The writer of 1st Timothy echoes this point, and pleads as much as the Apostle Paul does for the people to see God, to repent and turn toward God, and be changed. We heard read a few minutes ago these words directed to those, like us, who are rich in the present age, “do good…be rich in good works, generous, and ready to share… take hold of the life that really is life.”[6]

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In the fellowship hall after worship, engaging in cross+generation conversations and activities about generosity and stewardship.

The rich man in the story today, put his trust in the earthly, his wealth. It’s like he missed the point of last week’s gospel lesson, that “You cannot serve God and wealth.”[7]  He missed the boat, thinking it was all about him, and probably didn’t even stop to wonder about whose wealth is it anyway? His or God’s?

The reason Jesus keeps harping on this in story after story, is because he knows what is at stake here. God’s story has been straight forward about caring for the neighbor. The prophets like Amos were abundantly clear. The psalmist has been clear, and the letter writer as we heard today is clear about the challenges and woes that come, when one’s relationship with God is out of order, because of their relationship with things, wealth, and money. These things aren’t bad or good, by themselves. But they can become barriers to our relationship with God, and with each other.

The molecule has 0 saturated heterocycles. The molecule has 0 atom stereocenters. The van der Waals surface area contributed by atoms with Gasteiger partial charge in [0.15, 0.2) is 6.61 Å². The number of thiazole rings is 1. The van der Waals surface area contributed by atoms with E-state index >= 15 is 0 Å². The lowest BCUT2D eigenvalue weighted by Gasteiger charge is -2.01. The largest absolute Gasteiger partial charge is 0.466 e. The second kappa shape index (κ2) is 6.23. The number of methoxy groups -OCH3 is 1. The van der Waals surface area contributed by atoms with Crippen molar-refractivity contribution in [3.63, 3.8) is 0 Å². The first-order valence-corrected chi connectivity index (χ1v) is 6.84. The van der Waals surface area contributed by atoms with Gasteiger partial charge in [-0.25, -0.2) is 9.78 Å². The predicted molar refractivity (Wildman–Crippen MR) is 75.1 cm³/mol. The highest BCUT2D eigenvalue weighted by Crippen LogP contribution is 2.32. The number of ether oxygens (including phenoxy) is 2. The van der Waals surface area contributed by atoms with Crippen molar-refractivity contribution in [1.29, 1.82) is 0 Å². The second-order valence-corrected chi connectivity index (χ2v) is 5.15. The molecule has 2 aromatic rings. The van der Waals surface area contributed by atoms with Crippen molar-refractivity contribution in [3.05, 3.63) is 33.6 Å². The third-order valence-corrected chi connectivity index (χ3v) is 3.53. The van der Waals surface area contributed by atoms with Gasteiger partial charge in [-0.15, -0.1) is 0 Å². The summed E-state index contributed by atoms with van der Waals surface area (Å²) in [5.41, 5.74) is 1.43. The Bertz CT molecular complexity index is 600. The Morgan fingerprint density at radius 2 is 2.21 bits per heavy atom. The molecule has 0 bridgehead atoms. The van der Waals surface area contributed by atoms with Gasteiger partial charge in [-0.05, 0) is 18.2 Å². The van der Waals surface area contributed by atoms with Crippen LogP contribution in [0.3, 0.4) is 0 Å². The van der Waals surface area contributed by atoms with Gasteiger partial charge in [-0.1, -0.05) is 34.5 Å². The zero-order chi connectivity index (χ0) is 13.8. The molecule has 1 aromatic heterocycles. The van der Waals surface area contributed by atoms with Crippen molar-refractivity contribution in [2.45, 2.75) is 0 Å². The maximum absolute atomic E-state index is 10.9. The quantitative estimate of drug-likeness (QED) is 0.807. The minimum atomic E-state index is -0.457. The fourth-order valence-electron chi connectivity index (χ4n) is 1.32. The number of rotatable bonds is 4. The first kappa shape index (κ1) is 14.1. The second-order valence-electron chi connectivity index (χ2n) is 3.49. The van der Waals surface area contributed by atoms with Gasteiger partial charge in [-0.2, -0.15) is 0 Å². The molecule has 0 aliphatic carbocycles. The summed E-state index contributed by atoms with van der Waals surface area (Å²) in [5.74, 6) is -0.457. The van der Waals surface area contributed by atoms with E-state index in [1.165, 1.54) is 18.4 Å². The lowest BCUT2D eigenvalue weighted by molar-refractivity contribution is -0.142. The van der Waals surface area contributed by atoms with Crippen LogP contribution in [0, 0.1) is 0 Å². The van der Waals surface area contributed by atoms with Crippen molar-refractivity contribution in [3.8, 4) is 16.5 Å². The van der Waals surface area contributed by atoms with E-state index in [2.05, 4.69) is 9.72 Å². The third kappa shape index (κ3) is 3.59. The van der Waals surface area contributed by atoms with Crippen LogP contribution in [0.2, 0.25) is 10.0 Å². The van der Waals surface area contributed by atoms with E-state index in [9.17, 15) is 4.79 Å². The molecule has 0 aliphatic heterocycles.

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More conversations and activities after worship.

God pleads, invites, and calls us to “take hold of the life that really is life.”[8] God calls us to see each other, as all equally created, called, and beloved Children of God, something that the rich man in the story didn’t figure out in life, and perhaps didn’t really figure it out until Abraham had to be blunt while the formally rich man suffered after death. In calling us to see each other, God wants us to not only see each other, but to notice, to be in relationship with, and to be so moved when seeing suffering, injustice, hurt, and evil like we promise to do in our baptisms, to be the bearers and stewards of God’s love that we each are called and created to be. To move from noticing a need in the world, to doing something with what we have, for the sake of our neighbors, through whom and for whom, some of God’s work in the world might be done.